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Carole Mikita ReportingTens of thousands of Latter-day Saints are celebrating in the Kingdom of Tonga.
Elder Russell M. Nelson of the Quorum of the Twelve Apostles and other leaders of The Church of Jesus Christ of Latter-day Saints have traveled there for the rededication of a temple.
The aqua blue of the sea combines with the ancient rugged rocks and the lush tropical plants to create the stunning scenery of the island nation of Tonga. The marching band of His Majesty's military heralds the closing of Parliament. King and Cabinet gathered for the annual ceremony.
But even more people gathered on this day in the rugby stadium for what was the largest musical production in modern-day Tongan history.
Twenty-five hundred young Latter-day Saints performed native dances of the South Pacific Islands in a cultural celebration honoring the re-dedication of their temple. The Tongan children performed traditional numbers from Tahiti, New Zealand, Hawaii, Samoa, Fiji and Tonga.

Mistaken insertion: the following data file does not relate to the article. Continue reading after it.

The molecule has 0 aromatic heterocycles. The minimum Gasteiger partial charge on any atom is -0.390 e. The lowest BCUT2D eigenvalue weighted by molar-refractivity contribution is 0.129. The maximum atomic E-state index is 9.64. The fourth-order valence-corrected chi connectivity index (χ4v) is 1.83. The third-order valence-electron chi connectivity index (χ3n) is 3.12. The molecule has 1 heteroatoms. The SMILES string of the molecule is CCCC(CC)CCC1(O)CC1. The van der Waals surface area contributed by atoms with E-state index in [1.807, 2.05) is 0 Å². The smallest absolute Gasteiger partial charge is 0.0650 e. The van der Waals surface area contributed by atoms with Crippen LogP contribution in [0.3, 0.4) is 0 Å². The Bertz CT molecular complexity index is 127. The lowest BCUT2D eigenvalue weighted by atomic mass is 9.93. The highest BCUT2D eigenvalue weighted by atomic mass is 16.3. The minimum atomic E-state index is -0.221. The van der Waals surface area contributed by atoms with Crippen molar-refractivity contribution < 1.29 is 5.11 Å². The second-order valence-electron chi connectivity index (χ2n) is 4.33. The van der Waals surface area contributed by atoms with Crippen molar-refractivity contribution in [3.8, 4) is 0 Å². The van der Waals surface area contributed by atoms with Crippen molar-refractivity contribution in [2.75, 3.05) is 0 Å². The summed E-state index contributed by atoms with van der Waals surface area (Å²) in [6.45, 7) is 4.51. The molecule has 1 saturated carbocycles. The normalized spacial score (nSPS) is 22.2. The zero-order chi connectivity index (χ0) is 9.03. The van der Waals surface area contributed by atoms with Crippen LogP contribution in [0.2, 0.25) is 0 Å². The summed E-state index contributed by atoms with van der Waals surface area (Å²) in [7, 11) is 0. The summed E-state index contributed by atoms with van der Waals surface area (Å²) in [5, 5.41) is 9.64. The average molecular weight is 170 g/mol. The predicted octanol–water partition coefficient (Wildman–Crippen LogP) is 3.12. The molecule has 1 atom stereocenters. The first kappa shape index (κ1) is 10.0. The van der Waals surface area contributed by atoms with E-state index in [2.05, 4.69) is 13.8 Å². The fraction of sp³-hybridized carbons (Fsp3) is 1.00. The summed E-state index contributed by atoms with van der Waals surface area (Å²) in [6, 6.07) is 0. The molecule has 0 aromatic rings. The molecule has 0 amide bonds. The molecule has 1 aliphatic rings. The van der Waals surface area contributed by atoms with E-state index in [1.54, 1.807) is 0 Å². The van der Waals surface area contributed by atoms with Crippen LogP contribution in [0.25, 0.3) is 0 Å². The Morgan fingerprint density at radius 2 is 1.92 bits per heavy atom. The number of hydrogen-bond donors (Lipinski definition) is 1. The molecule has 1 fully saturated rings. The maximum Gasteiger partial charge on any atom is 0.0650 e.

Arai Tainai, a celebration dancer, said, "The rededication of the temple is a great opportunity for me to be one of the Hawaiian companions to participate in the program. I'm very happy."
Falakesi Lokotui said, "I just wanted to have fun and welcome the apostle. It felt very good to perform for him."
King George V and members of the royal family attended, watching the festivities and listening to an LDS Church leader not of their faith.
Elder Russell M. Nelson, of the Quorum of the Twelve Apostles, told the crowd, "We are all celebrating the rededication of the temple. I leave my love and blessing with each one of you."
The Tongans say they hope to rededicate their efforts as well as their temple, which has undergone renovation and expansion.
As the festivities wind down, the focus now shifts to another part of the island: the more serene setting of the temple grounds. On Sunday, church members will participate in two dedicatory sessions.
LDS Church President Gordon B. Hinckley sent word that he would have liked to have been there, but he felt it was not wise for him to travel that far at age 97. He watched the cultural celebration by satellite from his Salt Lake home.